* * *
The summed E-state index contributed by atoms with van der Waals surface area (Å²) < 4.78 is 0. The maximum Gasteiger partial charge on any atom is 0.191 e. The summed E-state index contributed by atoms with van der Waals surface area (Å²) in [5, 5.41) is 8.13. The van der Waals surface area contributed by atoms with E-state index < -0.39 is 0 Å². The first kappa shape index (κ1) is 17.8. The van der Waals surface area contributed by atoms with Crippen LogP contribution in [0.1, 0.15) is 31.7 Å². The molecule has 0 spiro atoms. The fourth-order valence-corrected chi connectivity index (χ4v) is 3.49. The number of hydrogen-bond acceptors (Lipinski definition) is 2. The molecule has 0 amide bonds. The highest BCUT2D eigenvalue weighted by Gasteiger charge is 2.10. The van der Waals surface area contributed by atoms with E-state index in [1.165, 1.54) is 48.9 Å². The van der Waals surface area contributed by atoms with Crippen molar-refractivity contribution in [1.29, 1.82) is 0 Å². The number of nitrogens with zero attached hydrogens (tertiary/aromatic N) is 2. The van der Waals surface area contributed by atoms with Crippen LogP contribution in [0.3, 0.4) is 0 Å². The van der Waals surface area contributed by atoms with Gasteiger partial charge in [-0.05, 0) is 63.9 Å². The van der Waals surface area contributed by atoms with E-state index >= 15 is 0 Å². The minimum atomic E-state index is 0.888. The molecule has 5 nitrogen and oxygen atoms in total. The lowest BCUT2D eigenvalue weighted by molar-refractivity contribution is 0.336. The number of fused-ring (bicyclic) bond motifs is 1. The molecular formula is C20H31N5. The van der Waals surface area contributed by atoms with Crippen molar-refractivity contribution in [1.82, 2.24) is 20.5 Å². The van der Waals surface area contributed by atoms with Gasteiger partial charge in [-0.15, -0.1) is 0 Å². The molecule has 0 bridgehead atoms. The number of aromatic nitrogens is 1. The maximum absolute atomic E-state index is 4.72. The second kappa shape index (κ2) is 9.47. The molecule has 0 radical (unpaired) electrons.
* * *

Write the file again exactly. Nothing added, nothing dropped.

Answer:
The summed E-state index contributed by atoms with van der Waals surface area (Å²) < 4.78 is 0. The maximum Gasteiger partial charge on any atom is 0.191 e. The summed E-state index contributed by atoms with van der Waals surface area (Å²) in [5, 5.41) is 8.13. The van der Waals surface area contributed by atoms with E-state index < -0.39 is 0 Å². The first kappa shape index (κ1) is 17.8. The van der Waals surface area contributed by atoms with Crippen LogP contribution in [0.1, 0.15) is 31.7 Å². The molecule has 0 spiro atoms. The fourth-order valence-corrected chi connectivity index (χ4v) is 3.49. The number of hydrogen-bond acceptors (Lipinski definition) is 2. The molecule has 0 amide bonds. The highest BCUT2D eigenvalue weighted by Gasteiger charge is 2.10. The van der Waals surface area contributed by atoms with E-state index in [1.165, 1.54) is 48.9 Å². The van der Waals surface area contributed by atoms with Crippen molar-refractivity contribution in [1.29, 1.82) is 0 Å². The number of nitrogens with zero attached hydrogens (tertiary/aromatic N) is 2. The van der Waals surface area contributed by atoms with Crippen LogP contribution in [0.3, 0.4) is 0 Å². The van der Waals surface area contributed by atoms with Gasteiger partial charge in [-0.05, 0) is 63.9 Å². The van der Waals surface area contributed by atoms with E-state index >= 15 is 0 Å². The minimum atomic E-state index is 0.888. The molecule has 5 nitrogen and oxygen atoms in total. The lowest BCUT2D eigenvalue weighted by molar-refractivity contribution is 0.336. The number of fused-ring (bicyclic) bond motifs is 1. The molecular formula is C20H31N5. The van der Waals surface area contributed by atoms with Crippen molar-refractivity contribution in [1.82, 2.24) is 20.5 Å². The van der Waals surface area contributed by atoms with Gasteiger partial charge in [-0.15, -0.1) is 0 Å². The molecule has 0 bridgehead atoms. The number of aromatic nitrogens is 1. The maximum absolute atomic E-state index is 4.72. The second kappa shape index (κ2) is 9.47. The molecule has 0 radical (unpaired) electrons.